Posey's Tips & Tricks

Don't Rule Out Microsoft Replacing Outlook with Teams

Outlook used to be the centerpiece of Microsoft's collaboration efforts, but with Teams becoming more feature-rich by the day, it's obvious which app Microsoft now considers its golden child.

I first started writing about Microsoft technologies way back in the mid-1990s and vividly remember the release of Outlook 97. It seemed as though all of a sudden, Outlook was the only Microsoft Office application anyone talked about. All of the marketing hype at the time made it abundantly clear that Outlook was the application that Microsoft wanted users to be spending the bulk of their day using.

Fast-forward a couple of decades, and the same thing seems to be happening today with Microsoft Teams. In some ways this is completely understandable. After all, the pandemic forced most of the world's knowledge workers to begin working remotely, and Teams is one of the go-to tools that has really made all of that remote work possible. Even before the pandemic and the subsequent lockdowns, however, it seemed as though Microsoft's marketing department was working overtime to drive Teams adoption.

Microsoft is always going to work hard to promote its latest products; that's a given. But there is more going on here than that. It's been a long time since Outlook was first introduced to the world. Since then, technology has changed considerably -- and so has Microsoft's priorities.

For those who might not have been around in the days of Office 97, the Internet was only just beginning to see widespread adoption. In fact, broadband Internet access for consumers did not exist yet. Not only was dial-up the only way for the average person to get online, but Internet access was painfully slow and most providers billed their customers by the minute for Internet connectivity. Back then, Microsoft's main priority seemed to be driving Internet adoption and focusing on building applications that could take advantage of Internet connectivity.

Today, of course, things are far different. Dial-up hasn't been a thing in a long time, and most of us are walking around with Internet-connected devices in our pockets. Needless to say, Microsoft has no need to drive Internet adoption because everyone is already online and has been for quite some time.

Over the past few years, it seems that Microsoft's big push has been collaboration. Think about it: Even applications like Word and Excel, which have historically been standalone apps, now support multi-user document editing.

All of this is to say that Teams is Microsoft's golden child of the moment. It's an application whose sole purpose is to make collaboration possible. As was the case with Outlook so long ago, I get the feeling that Teams is the application that Microsoft wants users to be spending the bulk of their time in.

I also can't help but wonder if Teams might eventually replace Outlook altogether. Maybe I'm completely delusional, but I wouldn't be surprised at all if Microsoft retired Outlook at some point in the next five years.

If the thought of Microsoft retiring Outlook in favor of Teams seems completely crazy, here are a few things to think about. First, Microsoft has done this sortĀ of thing before. Outlook actually replaced another application that Microsoft eventually retired, called Microsoft Exchange Client.

Another thing to think about was that at one time, Outlook was the closest thing Microsoft had to a collaborative application. Today, however, Outlook still provides the same basic functionality that it has for decades (albeit with some new features), whereas a lot of the new collaborative technologies are going into Teams.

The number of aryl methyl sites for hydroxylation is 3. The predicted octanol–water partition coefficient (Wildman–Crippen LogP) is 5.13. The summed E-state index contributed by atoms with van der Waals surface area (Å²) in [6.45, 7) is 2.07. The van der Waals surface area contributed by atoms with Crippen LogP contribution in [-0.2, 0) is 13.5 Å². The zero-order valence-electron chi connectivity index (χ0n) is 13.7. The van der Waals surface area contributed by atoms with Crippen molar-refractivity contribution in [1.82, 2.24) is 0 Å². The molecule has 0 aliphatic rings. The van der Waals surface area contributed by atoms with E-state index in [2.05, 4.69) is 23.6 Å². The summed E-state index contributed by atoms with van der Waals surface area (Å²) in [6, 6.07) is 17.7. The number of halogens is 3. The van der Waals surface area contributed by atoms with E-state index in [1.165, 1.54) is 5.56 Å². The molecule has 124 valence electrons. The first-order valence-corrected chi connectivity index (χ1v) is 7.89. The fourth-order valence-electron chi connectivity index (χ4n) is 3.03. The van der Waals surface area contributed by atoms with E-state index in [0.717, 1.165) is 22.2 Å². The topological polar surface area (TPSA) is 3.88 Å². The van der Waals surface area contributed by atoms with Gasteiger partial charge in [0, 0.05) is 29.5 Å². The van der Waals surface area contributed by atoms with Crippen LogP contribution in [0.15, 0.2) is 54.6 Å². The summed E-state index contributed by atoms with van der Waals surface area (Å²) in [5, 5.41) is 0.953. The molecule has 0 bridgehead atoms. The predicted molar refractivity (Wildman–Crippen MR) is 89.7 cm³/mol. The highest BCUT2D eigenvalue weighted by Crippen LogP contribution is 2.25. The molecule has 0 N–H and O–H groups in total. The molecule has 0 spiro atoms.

Still another thing to consider is that at least some of Outlook's functionality is already being added to Teams. Granted, Teams can't function as a mail client, but think of some of the other functionality that is available in Teams. For example, Teams provides access to the Outlook calendar. There is also an app that exposes data from the Microsoft 365 Planner and To Do apps within Teams. The To Do app is tightly integrated into Outlook online and gives users the ability to create tasks and lists.

Planner also has a chat function built-in. Even though Chat isn't a part of Outlook today, there was a time when Exchange and Outlook -- or it may have been the Exchange Client; I can't remember for sure -- included chat functionality.

Perhaps the best evidence that Teams might eventually replace Outlook is the fact that Teams is extensible through the use of an app store. Microsoft has created a number of apps for Teams that bring other Microsoft 365 functionality into the Teams environment. For instance, Microsoft has created apps for Project, Forms and OneNote. It wouldn't take much for Microsoft to introduce a mail client for Teams.

At that point, Teams would essentially have the same functionality as Outlook (mail, calendar and tasks). If that happens, users would likely begin using Teams almost exclusively rather than constantly flipping back and forth between Teams and Outlook.

About the Author

Brien Posey is a 22-time Microsoft MVP with decades of IT experience. As a freelance writer, Posey has written thousands of articles and contributed to several dozen books on a wide variety of IT topics. Prior to going freelance, Posey was a CIO for a national chain of hospitals and health care facilities. He has also served as a network administrator for some of the country's largest insurance companies and for the Department of Defense at Fort Knox. In addition to his continued work in IT, Posey has spent the last several years actively training as a commercial scientist-astronaut candidate in preparation to fly on a mission to study polar mesospheric clouds from space. You can follow his spaceflight training on his Web site.


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